Special thanks to Matthias Hoffmann for providing information on the German Field Army in 1917.
The title of this video may appear like click bait, yet actually it is the short version of a document from the organization department of the German Army’s Generals Staff in July 1944.
The original title of the document was:
“VERGLEICH DES FELDHEERES 1917 MIT DEM FELDHEER 1944” which means “comparison of the field army in 1917 with the field army 1944”
So, this video is mainly a visualization of selected parts of the document with some additional information and context. The document has a quite interesting date, namely the 20th July 1944, which was the day of the best known attempted assassination of Hitler. I don’t know if this is a coincidence or not, after all the officers behind the assassination wanted prevent an unconditional surrender similar to 1918. And in their assumptions stable front-lines were an important foundation for any negotiations. (Müller, Klaus-Jürgen: 20. Juli 1944 – Der Entschluß zum Staatsstreich, in: Beiträge zum Widerstand 1933-1945, S. 5)
What is the Field Army?
Now, you probably want to know what is the difference between the Army and the Field Army? Well, the field army is the part of the Army that does most of the killing and dying, one could say the field army is out in the field. For some contrast, other parts of the army would be the Reserve Army (Ersatzheer) or the Occupation Army (Besatzungsheer).
So, since we got that covered let’s get started.
In terms of the front lines the Western Front in 1917 had a length of 650 km, whereas in 1944 it was 151 km, yet this only covered the invasion front not the coast lines.
The Italian the front was 450 km in 1917 and 281 km in 1944.
Yet, the huge difference was of course on the Eastern Front with 1700 km in the First World War vs 2720 km in 1944, whereas the later number does not include the front lines in Northern Finland and Norway.
In total the 1917 front length was 2800 km, whereas the 1944 front length was 3152 km.
Now, let’s look at the number of divisions next.
Number of Division
On the Western Front in 1917, there were 148 German divisions, whereas in 1944 there were 60 division of those 22 division were on the invasion front.
On the Italian Front there were 54 Austro-Hungarian divisions in World War 1, whereas in 1944 there were 22 German divisions and 1 foreign division, for a total auf 23 divisions.
On the Eastern Front in 1917 the Germans were probably not up to modern diversity regulations, but still a quite mixed composition with 82 German, 43 Austro-Hungarian, 3 Bulgarian and 4 Turkish division, in 1944 there were 128 German and 36 allied division. Thus in total of 132 and 164 divisions for the Eastern Front.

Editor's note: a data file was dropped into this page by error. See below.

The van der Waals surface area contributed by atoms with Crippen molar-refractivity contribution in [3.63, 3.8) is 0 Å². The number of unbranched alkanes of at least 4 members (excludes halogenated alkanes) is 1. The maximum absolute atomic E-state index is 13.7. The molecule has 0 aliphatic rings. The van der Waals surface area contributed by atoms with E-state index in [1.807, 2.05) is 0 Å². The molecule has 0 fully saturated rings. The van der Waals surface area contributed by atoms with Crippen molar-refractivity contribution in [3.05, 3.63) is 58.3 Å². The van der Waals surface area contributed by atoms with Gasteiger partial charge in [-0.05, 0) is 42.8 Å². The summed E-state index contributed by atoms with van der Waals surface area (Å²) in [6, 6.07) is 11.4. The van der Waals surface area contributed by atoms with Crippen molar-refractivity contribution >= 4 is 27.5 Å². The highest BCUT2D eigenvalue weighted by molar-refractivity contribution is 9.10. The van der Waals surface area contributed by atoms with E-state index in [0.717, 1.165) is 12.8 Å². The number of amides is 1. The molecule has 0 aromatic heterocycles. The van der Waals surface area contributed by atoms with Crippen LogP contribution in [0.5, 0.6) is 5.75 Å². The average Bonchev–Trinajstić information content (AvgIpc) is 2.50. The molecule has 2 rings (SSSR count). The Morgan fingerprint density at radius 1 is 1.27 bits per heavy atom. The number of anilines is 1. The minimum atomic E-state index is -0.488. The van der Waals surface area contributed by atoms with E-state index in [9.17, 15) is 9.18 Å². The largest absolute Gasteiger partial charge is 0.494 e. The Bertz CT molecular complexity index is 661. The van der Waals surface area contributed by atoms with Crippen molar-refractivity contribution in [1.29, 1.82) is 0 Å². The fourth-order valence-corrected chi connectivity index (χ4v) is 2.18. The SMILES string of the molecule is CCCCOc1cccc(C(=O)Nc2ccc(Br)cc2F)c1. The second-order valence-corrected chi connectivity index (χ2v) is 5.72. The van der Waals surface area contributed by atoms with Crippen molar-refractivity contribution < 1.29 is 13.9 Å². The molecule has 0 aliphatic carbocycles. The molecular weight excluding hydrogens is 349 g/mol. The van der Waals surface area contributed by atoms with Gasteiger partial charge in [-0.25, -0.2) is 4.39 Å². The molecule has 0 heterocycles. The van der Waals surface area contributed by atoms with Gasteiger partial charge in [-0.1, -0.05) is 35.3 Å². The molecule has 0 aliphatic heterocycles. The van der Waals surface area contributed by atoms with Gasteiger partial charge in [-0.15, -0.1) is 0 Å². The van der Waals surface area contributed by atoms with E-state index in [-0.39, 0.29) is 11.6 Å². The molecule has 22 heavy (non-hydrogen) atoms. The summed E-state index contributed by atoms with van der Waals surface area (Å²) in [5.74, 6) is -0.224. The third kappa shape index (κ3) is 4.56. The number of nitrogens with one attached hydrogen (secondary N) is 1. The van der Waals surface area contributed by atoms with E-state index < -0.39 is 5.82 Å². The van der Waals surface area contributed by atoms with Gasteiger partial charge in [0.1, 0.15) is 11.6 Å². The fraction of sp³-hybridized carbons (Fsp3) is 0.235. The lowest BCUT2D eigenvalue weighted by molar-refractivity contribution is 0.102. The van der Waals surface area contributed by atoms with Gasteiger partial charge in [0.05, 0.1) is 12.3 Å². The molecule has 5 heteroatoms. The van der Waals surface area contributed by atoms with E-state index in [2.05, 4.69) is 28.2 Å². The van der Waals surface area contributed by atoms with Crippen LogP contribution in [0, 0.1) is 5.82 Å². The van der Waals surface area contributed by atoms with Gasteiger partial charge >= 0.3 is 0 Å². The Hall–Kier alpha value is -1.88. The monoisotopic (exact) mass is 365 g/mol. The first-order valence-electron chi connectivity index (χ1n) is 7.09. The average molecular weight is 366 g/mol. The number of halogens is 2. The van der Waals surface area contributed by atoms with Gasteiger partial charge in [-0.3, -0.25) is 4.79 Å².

If we add all these numbers together we get 334 Division for 1917 and 247 division in 1944. Thus there is a total difference of 87 division. Additionally, you can clearly see that in World War 2, the Eastern Front was the most important frontline, whereas in the Great War it was the Western front.
Now, the total numbers of men in the field army are from December of the previous year, because in the document there are only the numbers given for December 1943 and the number for the First World War is missing, but thankfully someone provided proper sources for the First World War.
Now, the total number of men in the field Army in December 1916 were almost exactly 4.8 million (4 799 095), whereas in December 1943 it were about 4.3 million (4 270 000). Note that this difference is considerable smaller than the gap of 87 division, because these numbers only account for the manpower of the German Field Army and not their Allies.
Manpower per Front km
Now, since we have the total numbers of men and front lengths, let’s see how the many German soldiers were available for each front kilometer. Although note that the total numbers of men are from December 1916 and 1943, whereas the front lengths are from July of the following years. So this part is more about giving you a general idea on the situation than historical accuracy.
For final stages of the First World War there was a total front length of 2800 km, which had around 4.8 million men stationed there, whereas for the final stages of the Second World War there was total front of 3152 km with about 4.27 million men. Thus, we get 1714 men per km in World War I vs 1355 men in World War 2. (2759 per mi, 2180 per mile)
Note that these numbers are only for the German soldiers and don’t include the manpower of all Axis Forces in Europe, which had considerable more manpower in World War 1, thus the difference in men per front kilometer was even more significant.
Cut-Content: Battalion per Front km
A German infantry battalion of 1917 had a required strength of 750 men [NOTE: That before the number was 1050 before and changed to 850 in 1918.] (Nash, David: German Army Handbook April 1918, p 44) As a result about 2.3 infantry battalion per front kilometer.
Now, since a German infantry battalion of 1944 had a required strength of 700 men (708). (Keilig: Bl. 101 – V 64) This means a little less than 2 infantry battalions per front kilometer.
Vergleich des Feldheeres 1917 mit Feldheer 1944, Generalstab des Heeres Organisationsabteilung (I), in: Keilig, Wolf: Das Deutsche Heer 1939-1945; Bl. 201 / 1944-1 & 2
Inf. Div. 1944, Keilig, Wolf: Das Deutsche Heer 1939-1945: Bl. 101 – V 64
Müller, Klaus-Jürgen: 20. Juli 1944 – Der Entschluß zum Staatsstreich, in: Beiträge zum Widerstand 1933-1945, S. 5
Sanitätsbericht über das deutsche Heer im Weltkriege 1914/1918
Nash, David: German Army Handbook April 1918